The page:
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. Last Updated: 07/27/2016

It's Not Just a Question of Personalities

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For anyone wondering how German Chancellor Angela Merkel's attitude toward President Vladimir Putin will differ from that of her predecessor, Gerhard Schroder, the media have done their best to clear things up over the last week.

In the run-up to Sunday's meeting between the two leaders in Sochi, a series of articles explained why the relationship would be lukewarm at best. We read about their different backgrounds; about Putin's experience as a KGB agent in East Germany at a time when Merkel, raised in East Germany, was supporting reunification with the West; and about a meeting last April in Tomsk, when Merkel quipped to Putin that the "chemistry" between the two would be complicated.

This makes for interesting reading, but it also reduces questions about Russia's relations with the European Union and the West in general to the level of personalities. Both reason and history indicate the folly of this approach.

The fact that Merkel holds the rotating EU presidency for the first half of 2007 and the Group of Eight chairmanship for the entire year will restrict her latitude to set policy and cut deals on her own. As EU president she represents the interests of 27 governments, and as head of the G8 her remit will be to work for consensus among the member states.

This is unlikely to leave much room for personalities.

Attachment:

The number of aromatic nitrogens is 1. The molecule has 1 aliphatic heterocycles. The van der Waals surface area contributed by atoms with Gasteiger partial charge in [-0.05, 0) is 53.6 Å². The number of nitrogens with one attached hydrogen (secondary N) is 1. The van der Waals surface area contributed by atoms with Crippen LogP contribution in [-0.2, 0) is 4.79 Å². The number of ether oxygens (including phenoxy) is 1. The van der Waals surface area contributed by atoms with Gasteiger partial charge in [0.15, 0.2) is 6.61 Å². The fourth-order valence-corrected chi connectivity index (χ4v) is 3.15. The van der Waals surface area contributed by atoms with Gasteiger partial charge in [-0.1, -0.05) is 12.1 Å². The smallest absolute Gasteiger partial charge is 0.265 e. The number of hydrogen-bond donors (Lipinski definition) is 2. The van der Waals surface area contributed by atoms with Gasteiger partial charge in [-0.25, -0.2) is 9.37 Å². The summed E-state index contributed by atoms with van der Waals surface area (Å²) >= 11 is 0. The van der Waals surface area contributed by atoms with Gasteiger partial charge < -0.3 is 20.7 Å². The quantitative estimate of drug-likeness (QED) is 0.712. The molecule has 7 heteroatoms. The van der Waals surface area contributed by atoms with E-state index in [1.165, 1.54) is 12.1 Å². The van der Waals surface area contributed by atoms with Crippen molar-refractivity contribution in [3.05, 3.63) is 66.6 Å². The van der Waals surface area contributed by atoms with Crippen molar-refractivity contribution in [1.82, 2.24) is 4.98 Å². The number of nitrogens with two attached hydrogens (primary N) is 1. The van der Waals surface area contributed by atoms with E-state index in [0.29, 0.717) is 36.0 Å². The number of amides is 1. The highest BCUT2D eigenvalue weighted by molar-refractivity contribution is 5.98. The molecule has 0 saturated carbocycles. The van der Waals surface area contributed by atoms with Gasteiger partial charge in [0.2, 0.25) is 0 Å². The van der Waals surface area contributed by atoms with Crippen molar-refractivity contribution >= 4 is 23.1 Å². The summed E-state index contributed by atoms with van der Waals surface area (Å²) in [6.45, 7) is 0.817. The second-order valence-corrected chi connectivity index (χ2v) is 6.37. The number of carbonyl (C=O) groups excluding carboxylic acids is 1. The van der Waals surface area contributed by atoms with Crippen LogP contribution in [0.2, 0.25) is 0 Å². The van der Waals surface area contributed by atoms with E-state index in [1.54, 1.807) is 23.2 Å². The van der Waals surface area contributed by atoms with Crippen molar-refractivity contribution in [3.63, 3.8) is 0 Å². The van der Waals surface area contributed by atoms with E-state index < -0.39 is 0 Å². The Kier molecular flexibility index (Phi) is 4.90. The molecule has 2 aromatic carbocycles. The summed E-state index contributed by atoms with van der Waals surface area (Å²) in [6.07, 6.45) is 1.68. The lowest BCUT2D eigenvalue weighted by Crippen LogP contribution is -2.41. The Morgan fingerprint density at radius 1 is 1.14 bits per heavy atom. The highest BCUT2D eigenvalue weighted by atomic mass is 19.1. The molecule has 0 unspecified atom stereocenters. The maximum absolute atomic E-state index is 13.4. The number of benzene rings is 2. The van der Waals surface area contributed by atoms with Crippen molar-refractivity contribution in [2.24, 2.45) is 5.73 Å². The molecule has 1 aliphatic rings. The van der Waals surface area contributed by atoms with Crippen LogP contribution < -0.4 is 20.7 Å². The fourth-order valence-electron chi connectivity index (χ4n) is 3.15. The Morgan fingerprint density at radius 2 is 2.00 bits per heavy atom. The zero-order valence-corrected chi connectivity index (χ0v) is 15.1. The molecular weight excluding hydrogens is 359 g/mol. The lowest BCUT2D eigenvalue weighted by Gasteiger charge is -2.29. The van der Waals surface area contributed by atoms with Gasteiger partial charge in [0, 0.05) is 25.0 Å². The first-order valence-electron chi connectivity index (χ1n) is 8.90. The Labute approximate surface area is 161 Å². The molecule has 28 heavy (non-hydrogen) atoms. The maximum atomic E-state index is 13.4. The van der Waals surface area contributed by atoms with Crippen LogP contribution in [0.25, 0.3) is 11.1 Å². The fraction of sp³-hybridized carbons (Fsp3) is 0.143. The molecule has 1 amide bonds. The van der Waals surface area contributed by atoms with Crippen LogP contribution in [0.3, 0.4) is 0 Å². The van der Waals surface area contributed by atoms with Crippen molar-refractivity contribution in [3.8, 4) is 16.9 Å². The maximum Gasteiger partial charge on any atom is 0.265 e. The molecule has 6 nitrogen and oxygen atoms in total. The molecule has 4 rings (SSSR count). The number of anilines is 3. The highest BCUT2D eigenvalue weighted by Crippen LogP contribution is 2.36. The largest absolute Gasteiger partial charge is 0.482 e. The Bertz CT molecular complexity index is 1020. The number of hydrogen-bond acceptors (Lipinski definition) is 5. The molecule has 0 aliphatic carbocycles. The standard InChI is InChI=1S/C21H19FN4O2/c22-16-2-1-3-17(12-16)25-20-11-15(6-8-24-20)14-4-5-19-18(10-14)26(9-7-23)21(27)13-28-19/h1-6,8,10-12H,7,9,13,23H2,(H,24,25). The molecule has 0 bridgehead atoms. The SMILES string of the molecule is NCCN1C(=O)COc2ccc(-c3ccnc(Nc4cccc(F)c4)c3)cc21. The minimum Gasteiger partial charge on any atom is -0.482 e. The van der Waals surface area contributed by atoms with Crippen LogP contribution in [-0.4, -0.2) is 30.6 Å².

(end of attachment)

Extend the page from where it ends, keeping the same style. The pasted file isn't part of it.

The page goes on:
And as was the case with former Italian Prime Minister Silvio Berlusconi -- who held the EU presidency in the second half of 2003 and is Putin's friend -- getting carried away with personal feelings is unlikely to produce results.

Berlusconi's attempts to defend Putin against criticism of his government's attack on Yukos and human rights violations in Chechnya prompted immediate disavowals from other European leaders, who pointed out that Berlusconi's comments did not represent the EU's position. There is no reason to believe that an overly negative approach to Russia would elicit a different response.

The range of issues on which the Kremlin and Western governments don't see eye to eye is broad, including questions about energy policy, democratic and human rights and security. If Merkel and Putin are able to make some progress on these issues this year, both should be given their due. If, on the other hand, little progress is made, putting this down to a lack of chemistry will only deflect attention from the gravity of the disputes themselves.